Eventually his decision was made for him when, in 1527, Emperor Charles invaded the Holy City itself and sacked Rome, forcing Clement to flee to the town of Orvieto, and putting him virtually out of touch with his Church and his cardinals. Wolsey, enroute to visit him with yet further petitions from the frustrated Henry, was forced to return to England with nothing more to show for his journey than some letters and the Pope’s promise to do his best for England – though what he could do while under the thumb of Catherine’s nephew is at best conjecture.

Finally, in response to Henry’s pleas, Pope Clement sent the venerable and gout-ridden Cardinal Campeggio on the hazardous journey to England, there to hear and try the divorce case and ostensibly to make a judgment on behalf of the Vatican – but actually to do everything in the cardinal’s power to continue stalling and hedging until such time as the future might take care of itself. Under no circumstances was Campeggio to give any final decision in the name of the Pope.

The Cardinal’s trip took carefully orchestrated months, as the old man stopped to rest, to recover from illness, and simply to delay matters. In 1528 Campeggio and Wolsey finally opened the hearing on the divorce as papal legates in England, Wolsey resigned to a disastrous future, but hoping to salvage his career and save his neck by ensuring success for the king’s suit, Campeggio equally determined to stall to the last possible degree. Henry was confident that victory was now within his grasp; Wolsey had never before failed him, and Henry was convinced (or chose to believe, or appeared to believe) that he had right on his side. Catherine had been advised by the Spanish Ambassador to appeal her case to Rome and to send to her nephew, the Emperor Charles, for support. She no longer truly had any friends at court, except those few remaining who had come from Spain with her several decades before; English courtiers had fled from her chambers like rats from a sinking ship and were now daily to be found congregating at the unofficial court held in the chambers of the heir apparent, Anne Boleyn.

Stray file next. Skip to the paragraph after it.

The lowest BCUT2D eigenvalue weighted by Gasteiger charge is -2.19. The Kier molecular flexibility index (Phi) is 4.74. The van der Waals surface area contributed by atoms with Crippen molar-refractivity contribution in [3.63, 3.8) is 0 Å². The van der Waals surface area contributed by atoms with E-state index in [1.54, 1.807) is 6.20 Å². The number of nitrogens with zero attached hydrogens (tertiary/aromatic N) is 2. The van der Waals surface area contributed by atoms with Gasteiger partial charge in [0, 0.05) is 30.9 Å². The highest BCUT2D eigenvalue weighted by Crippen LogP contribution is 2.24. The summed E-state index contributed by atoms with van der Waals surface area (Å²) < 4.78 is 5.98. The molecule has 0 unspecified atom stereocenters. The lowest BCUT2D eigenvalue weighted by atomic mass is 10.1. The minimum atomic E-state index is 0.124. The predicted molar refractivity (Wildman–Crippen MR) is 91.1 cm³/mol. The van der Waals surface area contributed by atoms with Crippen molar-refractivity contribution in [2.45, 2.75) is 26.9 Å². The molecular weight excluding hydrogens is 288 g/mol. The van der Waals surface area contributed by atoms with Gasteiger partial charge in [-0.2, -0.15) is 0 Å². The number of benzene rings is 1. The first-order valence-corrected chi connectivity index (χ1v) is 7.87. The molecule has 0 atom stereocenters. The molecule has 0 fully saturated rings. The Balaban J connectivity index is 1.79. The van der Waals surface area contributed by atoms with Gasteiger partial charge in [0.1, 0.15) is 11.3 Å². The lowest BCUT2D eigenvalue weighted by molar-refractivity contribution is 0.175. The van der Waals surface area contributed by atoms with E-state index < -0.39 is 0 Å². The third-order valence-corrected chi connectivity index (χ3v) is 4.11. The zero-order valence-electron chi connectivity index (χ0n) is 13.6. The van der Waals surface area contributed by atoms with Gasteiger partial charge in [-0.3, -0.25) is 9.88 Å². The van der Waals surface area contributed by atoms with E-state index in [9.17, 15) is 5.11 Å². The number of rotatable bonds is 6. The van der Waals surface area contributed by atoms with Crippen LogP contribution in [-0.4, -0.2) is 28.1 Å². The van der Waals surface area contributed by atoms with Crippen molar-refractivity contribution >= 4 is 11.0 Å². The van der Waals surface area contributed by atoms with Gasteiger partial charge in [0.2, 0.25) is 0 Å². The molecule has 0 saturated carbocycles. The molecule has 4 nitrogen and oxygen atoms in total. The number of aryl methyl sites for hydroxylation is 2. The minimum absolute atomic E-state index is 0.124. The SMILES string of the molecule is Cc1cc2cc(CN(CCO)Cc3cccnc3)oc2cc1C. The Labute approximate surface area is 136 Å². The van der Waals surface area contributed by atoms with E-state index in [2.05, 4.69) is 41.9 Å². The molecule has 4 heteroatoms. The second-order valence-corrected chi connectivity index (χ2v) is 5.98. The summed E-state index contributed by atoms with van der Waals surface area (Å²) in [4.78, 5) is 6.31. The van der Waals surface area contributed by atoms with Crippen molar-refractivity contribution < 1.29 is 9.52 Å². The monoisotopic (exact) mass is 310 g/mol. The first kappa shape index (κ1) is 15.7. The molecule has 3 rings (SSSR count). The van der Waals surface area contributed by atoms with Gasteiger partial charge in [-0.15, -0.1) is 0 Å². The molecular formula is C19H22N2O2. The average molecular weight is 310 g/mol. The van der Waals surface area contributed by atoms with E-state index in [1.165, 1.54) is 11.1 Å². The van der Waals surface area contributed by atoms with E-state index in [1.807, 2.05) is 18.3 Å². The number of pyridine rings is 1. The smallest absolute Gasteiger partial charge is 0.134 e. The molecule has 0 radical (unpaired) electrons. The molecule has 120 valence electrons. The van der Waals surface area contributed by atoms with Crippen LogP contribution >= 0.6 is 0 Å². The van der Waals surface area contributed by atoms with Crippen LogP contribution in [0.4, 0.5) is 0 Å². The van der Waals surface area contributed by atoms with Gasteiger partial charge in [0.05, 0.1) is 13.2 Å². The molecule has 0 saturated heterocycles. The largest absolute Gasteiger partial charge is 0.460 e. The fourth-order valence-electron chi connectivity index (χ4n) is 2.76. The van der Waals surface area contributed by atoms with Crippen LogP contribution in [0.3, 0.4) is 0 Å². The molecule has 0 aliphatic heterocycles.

Anne herself for obvious reasons played no part in the official hearing. This was not a hearing to adjudicate on Henry’s wish to marry Anne; it was purely (ostensibly) to judge the validity of Henry’s current marriage, and to decide whether or not there were valid grounds to grant a divorce. But unbeknownst to Henry and Wolsey, their case was doomed from the start – a decision of desperation on Clement’s part which would result in a drastic destruction by Henry of all English ties to the Roman Catholic church.